Eric Clapton: Life in 12 Bars

Review by David Jenkins @daveyjenkins

Directed by

Lili Fini Zanuck

Starring

Eric Clapton

Anticipation.

Clapton is heading back into the limelight? Maybe on the back of some new revelations.

Enjoyment.

Nope. A fan-only affair.

In Retrospect.

Lightly informative, though the film is as humourless and straight as its subject.

Old Slowhand receives the big life documentary treatment, with slightly uninspiring results.

If you’re a slathering Eric Clapton superfan – one of those merry pranksters who scrawled the words “Clapton is God” on the wall of some provincial bus garage way back when – then there’s probably little to be learned from this new hagiography which takes a swift, authorised trawl through the axe hero’s life and times.

The title offers a neat double meaning, connecting Slowhand’s fondness for the classic 12 bar chord sequence of the blues (which he channeled into much of his musical output), and his near-debilitating fondness for alcohol. Would that he were so refined to consume his hooch in a barroom setting: one photograph from the early ’70s depicts him down-and-out in the gutter next to an unmarked bottle of gut rot.

The film is directed and devised by Clapton friend Lili Fini Zanuck, who worked with him way back in 1991 on the film Rush, which featured his devastating comeback single ‘Tears in Heaven’ on its soundtrack. The narrative here is driven by Clapton’s own reminisces, anecdotes and contemplations, though they sound like they were recorded off-the-record on a cheap dictaphone and repurposed for the project. Jumping from early daddy issues to a formative love of guitar music and joining bands such as Cream and The Yardbirds, the film offers over most of its time to the early years, all but skipping past his sober later life.

Deploying the usual grainy archive material and slow-zooms into still photographs technique, the form of this thing is strictly standard issue – none of the superfluous, druggy noodling of the type that helped Clapton cement his name as the gold standard of head-bobbing dino rock. There’s an ambiguity as to whether Clapton is a garden variety moody bugger, or an angular genius who remains in constant personal dialogue with his Fender Stratocaster. Try as the makers might, they do find it tough to make him appear and an exciting subject.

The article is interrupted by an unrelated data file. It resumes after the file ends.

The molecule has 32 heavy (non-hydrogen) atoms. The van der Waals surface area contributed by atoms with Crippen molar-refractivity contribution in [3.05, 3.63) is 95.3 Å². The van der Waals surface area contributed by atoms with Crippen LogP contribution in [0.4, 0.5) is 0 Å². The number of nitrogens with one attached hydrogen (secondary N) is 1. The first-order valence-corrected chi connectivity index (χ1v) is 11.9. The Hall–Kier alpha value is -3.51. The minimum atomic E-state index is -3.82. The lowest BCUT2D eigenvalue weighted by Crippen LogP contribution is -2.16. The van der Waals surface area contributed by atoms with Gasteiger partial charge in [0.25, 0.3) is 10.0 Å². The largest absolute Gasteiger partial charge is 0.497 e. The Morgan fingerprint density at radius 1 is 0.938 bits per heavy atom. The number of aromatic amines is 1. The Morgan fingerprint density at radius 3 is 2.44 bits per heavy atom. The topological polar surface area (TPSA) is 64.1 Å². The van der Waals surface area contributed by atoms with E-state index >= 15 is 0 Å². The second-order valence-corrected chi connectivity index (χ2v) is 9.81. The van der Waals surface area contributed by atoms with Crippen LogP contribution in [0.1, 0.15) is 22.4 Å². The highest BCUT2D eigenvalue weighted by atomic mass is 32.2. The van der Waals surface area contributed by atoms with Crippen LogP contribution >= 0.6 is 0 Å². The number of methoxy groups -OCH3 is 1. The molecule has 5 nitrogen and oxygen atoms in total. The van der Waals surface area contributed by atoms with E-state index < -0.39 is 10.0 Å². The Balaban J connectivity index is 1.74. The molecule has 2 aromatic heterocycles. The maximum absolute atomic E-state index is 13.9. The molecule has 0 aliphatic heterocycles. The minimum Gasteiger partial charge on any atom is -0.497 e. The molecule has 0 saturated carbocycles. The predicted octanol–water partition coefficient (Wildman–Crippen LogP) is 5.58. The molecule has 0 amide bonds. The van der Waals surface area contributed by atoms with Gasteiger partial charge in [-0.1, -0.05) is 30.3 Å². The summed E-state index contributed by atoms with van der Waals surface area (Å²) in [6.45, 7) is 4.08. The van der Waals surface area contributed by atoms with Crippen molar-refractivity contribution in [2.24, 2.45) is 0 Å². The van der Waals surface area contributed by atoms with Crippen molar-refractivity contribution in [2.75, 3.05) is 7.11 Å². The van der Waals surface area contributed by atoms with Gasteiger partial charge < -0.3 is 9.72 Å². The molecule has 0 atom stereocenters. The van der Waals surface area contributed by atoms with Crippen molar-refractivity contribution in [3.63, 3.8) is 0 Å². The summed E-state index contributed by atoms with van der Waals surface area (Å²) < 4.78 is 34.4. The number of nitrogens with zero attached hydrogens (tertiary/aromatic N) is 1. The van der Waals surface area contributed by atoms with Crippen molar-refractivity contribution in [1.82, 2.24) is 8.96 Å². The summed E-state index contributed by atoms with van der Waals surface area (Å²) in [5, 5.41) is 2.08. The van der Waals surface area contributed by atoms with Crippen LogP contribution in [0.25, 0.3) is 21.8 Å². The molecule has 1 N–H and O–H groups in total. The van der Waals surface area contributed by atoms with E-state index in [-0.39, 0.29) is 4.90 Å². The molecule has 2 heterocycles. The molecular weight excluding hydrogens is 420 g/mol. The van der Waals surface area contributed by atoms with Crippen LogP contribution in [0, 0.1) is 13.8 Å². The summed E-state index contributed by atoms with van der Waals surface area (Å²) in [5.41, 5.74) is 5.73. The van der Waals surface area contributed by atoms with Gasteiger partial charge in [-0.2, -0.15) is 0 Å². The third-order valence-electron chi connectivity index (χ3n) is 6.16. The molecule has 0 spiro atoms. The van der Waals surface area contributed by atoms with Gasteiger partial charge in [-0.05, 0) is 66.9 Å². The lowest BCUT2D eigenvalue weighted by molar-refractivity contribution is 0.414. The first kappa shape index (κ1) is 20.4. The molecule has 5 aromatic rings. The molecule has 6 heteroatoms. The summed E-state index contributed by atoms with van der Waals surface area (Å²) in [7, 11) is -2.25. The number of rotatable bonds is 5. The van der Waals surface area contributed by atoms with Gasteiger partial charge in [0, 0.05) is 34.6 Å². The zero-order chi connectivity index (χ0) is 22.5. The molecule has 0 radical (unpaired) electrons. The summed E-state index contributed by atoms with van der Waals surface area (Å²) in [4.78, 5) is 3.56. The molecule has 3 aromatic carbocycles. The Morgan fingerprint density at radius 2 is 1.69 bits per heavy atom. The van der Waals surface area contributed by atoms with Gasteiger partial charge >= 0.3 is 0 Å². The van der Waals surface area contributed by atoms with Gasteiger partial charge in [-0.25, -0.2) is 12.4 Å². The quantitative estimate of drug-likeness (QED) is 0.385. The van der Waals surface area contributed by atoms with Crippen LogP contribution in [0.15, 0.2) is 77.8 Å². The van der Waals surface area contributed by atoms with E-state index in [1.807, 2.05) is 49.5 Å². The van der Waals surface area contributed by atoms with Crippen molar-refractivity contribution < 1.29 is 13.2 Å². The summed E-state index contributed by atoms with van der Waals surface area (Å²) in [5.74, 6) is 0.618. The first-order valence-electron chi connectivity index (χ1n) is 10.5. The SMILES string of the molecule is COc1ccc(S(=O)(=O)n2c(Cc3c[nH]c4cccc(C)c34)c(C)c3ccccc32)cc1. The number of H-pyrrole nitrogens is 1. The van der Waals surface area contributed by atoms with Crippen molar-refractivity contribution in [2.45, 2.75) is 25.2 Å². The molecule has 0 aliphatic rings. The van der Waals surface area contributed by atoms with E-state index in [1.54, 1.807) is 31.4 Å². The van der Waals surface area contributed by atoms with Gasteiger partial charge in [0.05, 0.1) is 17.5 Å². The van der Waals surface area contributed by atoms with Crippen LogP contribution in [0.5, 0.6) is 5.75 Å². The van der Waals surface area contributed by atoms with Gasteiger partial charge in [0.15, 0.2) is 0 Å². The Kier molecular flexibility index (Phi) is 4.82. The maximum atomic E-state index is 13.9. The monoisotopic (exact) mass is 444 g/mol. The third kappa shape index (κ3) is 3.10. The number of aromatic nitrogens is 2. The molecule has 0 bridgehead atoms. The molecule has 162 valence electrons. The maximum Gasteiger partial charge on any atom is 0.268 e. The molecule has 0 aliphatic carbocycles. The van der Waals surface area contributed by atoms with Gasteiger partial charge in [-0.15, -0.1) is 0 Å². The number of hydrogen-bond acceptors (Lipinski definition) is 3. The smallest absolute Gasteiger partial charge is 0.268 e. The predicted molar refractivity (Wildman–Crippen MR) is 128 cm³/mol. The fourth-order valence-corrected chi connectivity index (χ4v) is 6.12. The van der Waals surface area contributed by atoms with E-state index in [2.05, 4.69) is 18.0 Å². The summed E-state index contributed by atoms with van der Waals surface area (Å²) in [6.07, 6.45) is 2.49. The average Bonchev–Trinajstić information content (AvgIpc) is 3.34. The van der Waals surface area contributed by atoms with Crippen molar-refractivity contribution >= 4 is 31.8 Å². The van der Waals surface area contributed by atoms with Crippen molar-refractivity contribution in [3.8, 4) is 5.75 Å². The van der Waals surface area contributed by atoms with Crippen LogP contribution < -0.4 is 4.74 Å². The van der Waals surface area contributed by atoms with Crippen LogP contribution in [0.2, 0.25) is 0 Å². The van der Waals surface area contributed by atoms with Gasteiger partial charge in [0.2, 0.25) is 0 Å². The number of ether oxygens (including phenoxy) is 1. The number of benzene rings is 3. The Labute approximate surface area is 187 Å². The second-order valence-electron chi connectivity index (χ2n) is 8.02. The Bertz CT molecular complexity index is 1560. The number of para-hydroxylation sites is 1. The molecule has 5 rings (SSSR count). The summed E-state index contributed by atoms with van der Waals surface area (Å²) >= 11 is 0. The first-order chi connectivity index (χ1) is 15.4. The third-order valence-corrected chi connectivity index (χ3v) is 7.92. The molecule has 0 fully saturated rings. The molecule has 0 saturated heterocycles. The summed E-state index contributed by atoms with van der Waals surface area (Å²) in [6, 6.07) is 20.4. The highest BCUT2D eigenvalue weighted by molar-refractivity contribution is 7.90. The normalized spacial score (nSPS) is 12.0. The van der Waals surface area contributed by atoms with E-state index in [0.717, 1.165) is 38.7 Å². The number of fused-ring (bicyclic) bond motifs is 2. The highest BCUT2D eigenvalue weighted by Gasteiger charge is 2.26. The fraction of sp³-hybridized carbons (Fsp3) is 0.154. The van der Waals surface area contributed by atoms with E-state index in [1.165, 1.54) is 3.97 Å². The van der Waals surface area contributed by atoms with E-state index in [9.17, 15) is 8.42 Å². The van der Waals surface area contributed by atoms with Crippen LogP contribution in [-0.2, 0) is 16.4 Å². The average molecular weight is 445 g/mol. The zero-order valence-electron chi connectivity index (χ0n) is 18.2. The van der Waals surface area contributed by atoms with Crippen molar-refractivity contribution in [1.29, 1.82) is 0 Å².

Though he is presented as a very serious man, there are passages here that lapse into the comic, with a few scenes feeling like they’ve been ripped from a belated sequel to Spinal Tap. There’s a sequence in which Clapton forms Derek and the Dominos (makers of the classic single ‘Layla’) which sees a group of pasty-faced session musos congregating around a mountain of hard drugs while casually boasting that, “We just spent all day jamming in the key of E!”

There’s often a sense with the film that it is being open about Clapton’s many lapses of judgement throughout his lifetime, but is always ready and waiting with the fire-bucket to make swift amends. The prolonged episode in which he repeatedly attempted to coax George Harrison’s wife Pattie Boyd into his arms focuses more on Clapton’s puppy love overtures than any pain he caused to either party.

His infamous “wogs out” tirade at a 1976 concert in Birmingham is skimmed over silently and chalked up to his then-rabid drinking problem. (Even though he has gone on the record numerous times since re-stating his support for nationalist politician Enoch Powell.) A sequence dealing with a later-life tragedy involving the accidental death of his four-year-old son is carefully handled and tees up the context for a creative turnaround in the ’90s. In all, the film offers a handy if hardly essential biography, helpful mainly for those lacking the patience to click through Clapton’s Wikipedia profile.

Published 11 Jan 2018

Tags: Eric Clapton

Anticipation.

Clapton is heading back into the limelight? Maybe on the back of some new revelations.

Enjoyment.

Nope. A fan-only affair.

In Retrospect.

Lightly informative, though the film is as humourless and straight as its subject.

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